Politics & Government

How bad will inflation get? Depends on what you buy

WASHINGTON — Consumer inflation rose a modest 0.3 percent in March, but that's still troubling because food and energy prices continue climbing even as many economists think that the U.S. economy is in recession.

The consumer price index showed an annual rate of inflation — the rise in prices across the economy — of 4 percent over the 12 months that ended March 31, according to a report Wednesday by the Bureau of Labor Statistics.

Food prices rose by 4.5 percent over that period and gasoline prices rose by 26 percent.

Here are some answers to questions about inflation at home and abroad:

Q. The economy is slowing, maybe in recession. Shouldn't that cause the inflation rate to fall?

A. Usually, yes. But inflation continues its creep partly because of the surging price of oil, now trading at more than $114 a barrel. And commodities ranging from wheat and rice to copper and other raw materials are in high demand across the globe, sending food prices higher and triggering food riots in Egypt, Haiti and elsewhere.

Q. What about here at home?

A. Wednesday's inflation data show that the price of eggs rose almost 30 percent in the year since March 2007. Bread rose 14.7 percent over 12 months, 2.1 percent in February alone. Fresh whole milk is up 15.2 percent over 12 months, although it's down 2.2 percent from February. Consumers are pinched on staples of their diet.

Q. Will inflation get worse?

A. Most mainstream forecasts expect inflation to taper off as the economy slows. But two members of the Federal Reserve's rate-setting committee voted in February against further interest-rate cuts, fearing that low rates and an economic stimulus package could get the economy growing again, rekindling inflation that never tapered off.

Q. How does oil affect inflation?

A. Oil is the prime driver of inflation today. High oil prices drive up gasoline prices, which in turn drive up the consumer price index, a broad gauge of inflation.

"Retail gasoline prices have risen an additional 11 cents a gallon in the first few weeks of April, to $3.40 a gallon," Mark Vitner, senior economist for Wachovia, said in a note to investors Wednesday. "Eventually, all of this run-up in gasoline prices will be captured in the CPI data, which means we should see much larger (inflation) gains in coming months."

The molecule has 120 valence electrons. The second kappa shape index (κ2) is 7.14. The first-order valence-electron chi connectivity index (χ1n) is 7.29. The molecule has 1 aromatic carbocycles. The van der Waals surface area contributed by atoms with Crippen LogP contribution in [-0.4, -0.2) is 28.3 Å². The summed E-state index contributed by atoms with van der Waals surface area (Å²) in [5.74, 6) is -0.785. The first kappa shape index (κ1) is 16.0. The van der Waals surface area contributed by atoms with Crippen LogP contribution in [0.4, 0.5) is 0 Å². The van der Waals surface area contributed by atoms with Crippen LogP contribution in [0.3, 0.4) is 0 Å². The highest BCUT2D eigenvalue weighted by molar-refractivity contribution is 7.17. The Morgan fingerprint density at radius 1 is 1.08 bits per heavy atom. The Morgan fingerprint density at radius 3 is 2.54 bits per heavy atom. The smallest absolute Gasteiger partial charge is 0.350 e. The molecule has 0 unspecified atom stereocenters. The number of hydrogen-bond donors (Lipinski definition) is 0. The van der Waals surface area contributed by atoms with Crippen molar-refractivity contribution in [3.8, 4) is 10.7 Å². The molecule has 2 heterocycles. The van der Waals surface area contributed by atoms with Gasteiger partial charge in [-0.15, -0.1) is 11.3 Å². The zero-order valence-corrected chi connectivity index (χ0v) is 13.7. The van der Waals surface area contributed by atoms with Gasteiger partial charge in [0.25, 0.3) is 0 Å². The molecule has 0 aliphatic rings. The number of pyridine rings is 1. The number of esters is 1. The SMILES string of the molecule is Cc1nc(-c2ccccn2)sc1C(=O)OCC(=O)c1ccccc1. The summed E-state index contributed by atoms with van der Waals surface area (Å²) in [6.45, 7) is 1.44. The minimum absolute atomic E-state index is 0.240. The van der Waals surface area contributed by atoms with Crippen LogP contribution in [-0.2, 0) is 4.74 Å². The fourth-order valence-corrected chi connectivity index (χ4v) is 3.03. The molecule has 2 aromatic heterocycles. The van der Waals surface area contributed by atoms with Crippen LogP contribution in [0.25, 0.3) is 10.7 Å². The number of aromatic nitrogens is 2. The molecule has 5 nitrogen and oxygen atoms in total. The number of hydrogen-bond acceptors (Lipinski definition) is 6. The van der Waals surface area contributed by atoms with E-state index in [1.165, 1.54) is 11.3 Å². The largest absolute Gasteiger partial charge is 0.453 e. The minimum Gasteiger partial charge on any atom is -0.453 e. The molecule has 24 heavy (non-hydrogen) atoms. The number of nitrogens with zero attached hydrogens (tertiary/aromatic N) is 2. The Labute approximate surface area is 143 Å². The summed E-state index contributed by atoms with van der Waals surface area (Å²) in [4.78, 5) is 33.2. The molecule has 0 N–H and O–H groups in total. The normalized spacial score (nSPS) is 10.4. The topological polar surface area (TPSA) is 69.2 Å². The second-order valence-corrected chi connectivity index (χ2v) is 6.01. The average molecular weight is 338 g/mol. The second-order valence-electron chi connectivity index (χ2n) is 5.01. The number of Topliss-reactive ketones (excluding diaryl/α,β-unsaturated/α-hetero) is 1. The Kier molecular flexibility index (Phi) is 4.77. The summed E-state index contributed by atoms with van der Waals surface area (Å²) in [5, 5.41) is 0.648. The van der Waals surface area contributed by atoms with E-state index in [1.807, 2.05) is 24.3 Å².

Q. So what's wrong with a little inflation?

A. Expectations of inflation are as important as the inflation rate. When people expect prices to keep rising, businesses raise their prices to compensate, workers demand higher wages and a price-wage spiral ensues. This is the worst nightmare for Fed Chairman Ben Bernanke, an inflation hawk.

Q. Why do oil prices keep rising?

A. The price is being pushed up, in part, by soaring demand in growing economies such as China and Middle East oil-producing nations that are reinvesting their petrodollars in development. Also, oil production is off in major producing countries such as Mexico and Russia. That leaves little margin for error, and oil traders drive up the price on fears that an accident or international incident could result in a global shortage.

The sliding value of the dollar also is driving up oil's price, because producers, whose contracts are in dollars, demand a higher price for oil to compensate for the weakening dollar.

Q. Oil prices soared past $114 a barrel Wednesday. They can't go much higher, right?

A. Oil could climb above $120 a barrel in the months ahead. Israel could attack Iran before ally President Bush leaves office, hurricanes could strike the U.S. Gulf Coast again, rebels could halt production in increasingly important Nigeria or a major U.S. refiner could have an industrial accident. Any of those events would drive up the price.


The detailed inflation report.

The shorter version.

Energy Information Administration report Wednesday on gasoline prices.

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